Slow down, be present

Dem Connxns Mindmap 3

Trying to communicate with a loved one with dementia can be hugely frustrating … until we learn to slow down and be present with them.

This didn’t come easily for me! I was in full-on ‘busy adult mode’ when Mum started slipping into dementia. Having to answer the same question over and over, and listen to her repeat the same story countless times a day, tested what little patience I had.

When I was growing up, a copy of Rudyard Kipling’s poem ‘If’ glared accusingly at us kids from behind the bathroom door: “Fill the unforgiving minute with sixty seconds’ worth of distance run,” it demanded.  In the rush to tick off my list of ‘very important things to do’, I forgot that I was actually a human BE-ing and morphed into a very busy human DO-ing.

But busyness was not what Mum needed. She had stepped over a threshold into a land of deep forgetfulness, where the past and future were slipping away. Coming to rest in the present moment, she waited patiently for me to slow down enough to connect with her there.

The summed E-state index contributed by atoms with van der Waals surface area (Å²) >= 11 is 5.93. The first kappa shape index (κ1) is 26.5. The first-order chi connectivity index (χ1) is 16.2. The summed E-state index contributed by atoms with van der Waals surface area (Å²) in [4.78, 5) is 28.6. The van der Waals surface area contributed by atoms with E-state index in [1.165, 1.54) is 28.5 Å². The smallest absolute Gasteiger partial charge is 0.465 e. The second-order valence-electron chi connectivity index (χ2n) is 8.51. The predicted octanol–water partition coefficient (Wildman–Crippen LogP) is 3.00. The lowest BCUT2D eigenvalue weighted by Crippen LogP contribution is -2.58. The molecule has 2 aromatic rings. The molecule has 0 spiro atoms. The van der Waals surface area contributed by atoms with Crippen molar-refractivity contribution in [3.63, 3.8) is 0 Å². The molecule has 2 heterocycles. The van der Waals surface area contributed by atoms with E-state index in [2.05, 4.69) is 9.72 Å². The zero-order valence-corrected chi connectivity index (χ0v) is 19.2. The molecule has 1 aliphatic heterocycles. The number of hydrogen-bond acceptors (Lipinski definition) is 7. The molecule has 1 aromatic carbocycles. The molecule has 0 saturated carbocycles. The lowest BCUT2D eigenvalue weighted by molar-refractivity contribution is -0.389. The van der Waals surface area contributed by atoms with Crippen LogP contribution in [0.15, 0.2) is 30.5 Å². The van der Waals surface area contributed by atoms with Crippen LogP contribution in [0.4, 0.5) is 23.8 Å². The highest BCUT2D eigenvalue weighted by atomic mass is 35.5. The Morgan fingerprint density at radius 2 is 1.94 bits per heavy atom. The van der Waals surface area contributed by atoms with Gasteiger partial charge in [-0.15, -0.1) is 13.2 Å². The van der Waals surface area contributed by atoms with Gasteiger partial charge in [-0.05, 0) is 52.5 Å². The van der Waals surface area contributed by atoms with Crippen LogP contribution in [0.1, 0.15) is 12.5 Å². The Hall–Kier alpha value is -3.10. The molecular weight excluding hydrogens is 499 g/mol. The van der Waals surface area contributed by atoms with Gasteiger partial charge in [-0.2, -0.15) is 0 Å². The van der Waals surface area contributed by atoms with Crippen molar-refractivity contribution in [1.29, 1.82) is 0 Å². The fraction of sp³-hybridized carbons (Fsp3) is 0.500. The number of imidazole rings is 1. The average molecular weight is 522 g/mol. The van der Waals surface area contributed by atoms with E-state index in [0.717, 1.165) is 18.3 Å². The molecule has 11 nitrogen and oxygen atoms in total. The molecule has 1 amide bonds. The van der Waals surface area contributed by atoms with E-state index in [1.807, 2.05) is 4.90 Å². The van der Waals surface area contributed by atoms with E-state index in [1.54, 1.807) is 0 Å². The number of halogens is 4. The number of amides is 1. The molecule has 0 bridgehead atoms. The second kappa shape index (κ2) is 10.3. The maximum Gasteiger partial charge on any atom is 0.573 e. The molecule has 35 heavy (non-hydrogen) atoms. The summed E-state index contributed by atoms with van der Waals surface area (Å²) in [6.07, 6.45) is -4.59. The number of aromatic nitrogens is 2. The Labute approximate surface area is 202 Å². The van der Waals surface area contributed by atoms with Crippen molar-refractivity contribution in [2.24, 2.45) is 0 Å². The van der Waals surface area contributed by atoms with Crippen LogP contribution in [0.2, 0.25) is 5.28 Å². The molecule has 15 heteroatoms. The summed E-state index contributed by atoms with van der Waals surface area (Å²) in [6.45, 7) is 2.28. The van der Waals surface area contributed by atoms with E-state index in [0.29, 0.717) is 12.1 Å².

So, how did I finally learn to slow down and be present with Mum?

A coach taught me some very helpful calming practices developed by the HeartMath Institute. Practising those techniques regularly helped me to release my frustration, become more focused and calm, and realise that I could communicate with Mum ‘from the heart’ rather than through lots of words.

Being in the present moment with Mum was a blessing. Some of my most precious memories are from the last few years of her life when we spoke little but communed deeply through touch and gaze.

Our loved ones with dementia can teach us to slow down and be present

Our loved ones with dementia can teach us to slow down and be present

 

 

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